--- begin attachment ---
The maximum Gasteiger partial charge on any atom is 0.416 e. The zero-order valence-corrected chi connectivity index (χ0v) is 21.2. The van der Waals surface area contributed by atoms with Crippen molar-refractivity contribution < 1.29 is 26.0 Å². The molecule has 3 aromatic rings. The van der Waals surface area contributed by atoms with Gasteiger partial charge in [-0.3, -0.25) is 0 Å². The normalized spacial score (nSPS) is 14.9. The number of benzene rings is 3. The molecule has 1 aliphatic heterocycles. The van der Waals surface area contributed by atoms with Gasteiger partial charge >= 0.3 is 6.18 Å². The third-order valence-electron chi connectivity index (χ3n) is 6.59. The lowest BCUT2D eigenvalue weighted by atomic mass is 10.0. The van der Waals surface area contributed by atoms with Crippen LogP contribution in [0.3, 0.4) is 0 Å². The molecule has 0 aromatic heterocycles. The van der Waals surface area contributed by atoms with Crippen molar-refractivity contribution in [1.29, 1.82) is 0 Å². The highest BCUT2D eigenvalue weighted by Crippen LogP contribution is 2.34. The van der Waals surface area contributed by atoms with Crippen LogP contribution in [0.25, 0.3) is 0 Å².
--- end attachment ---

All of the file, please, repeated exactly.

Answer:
The maximum Gasteiger partial charge on any atom is 0.416 e. The zero-order valence-corrected chi connectivity index (χ0v) is 21.2. The van der Waals surface area contributed by atoms with Crippen molar-refractivity contribution < 1.29 is 26.0 Å². The molecule has 3 aromatic rings. The van der Waals surface area contributed by atoms with Gasteiger partial charge in [-0.3, -0.25) is 0 Å². The normalized spacial score (nSPS) is 14.9. The number of benzene rings is 3. The molecule has 1 aliphatic heterocycles. The van der Waals surface area contributed by atoms with Gasteiger partial charge >= 0.3 is 6.18 Å². The third-order valence-electron chi connectivity index (χ3n) is 6.59. The lowest BCUT2D eigenvalue weighted by atomic mass is 10.0. The van der Waals surface area contributed by atoms with Crippen LogP contribution in [0.3, 0.4) is 0 Å². The molecule has 0 aromatic heterocycles. The van der Waals surface area contributed by atoms with Crippen molar-refractivity contribution in [1.29, 1.82) is 0 Å². The highest BCUT2D eigenvalue weighted by Crippen LogP contribution is 2.34. The van der Waals surface area contributed by atoms with Crippen LogP contribution in [0.25, 0.3) is 0 Å².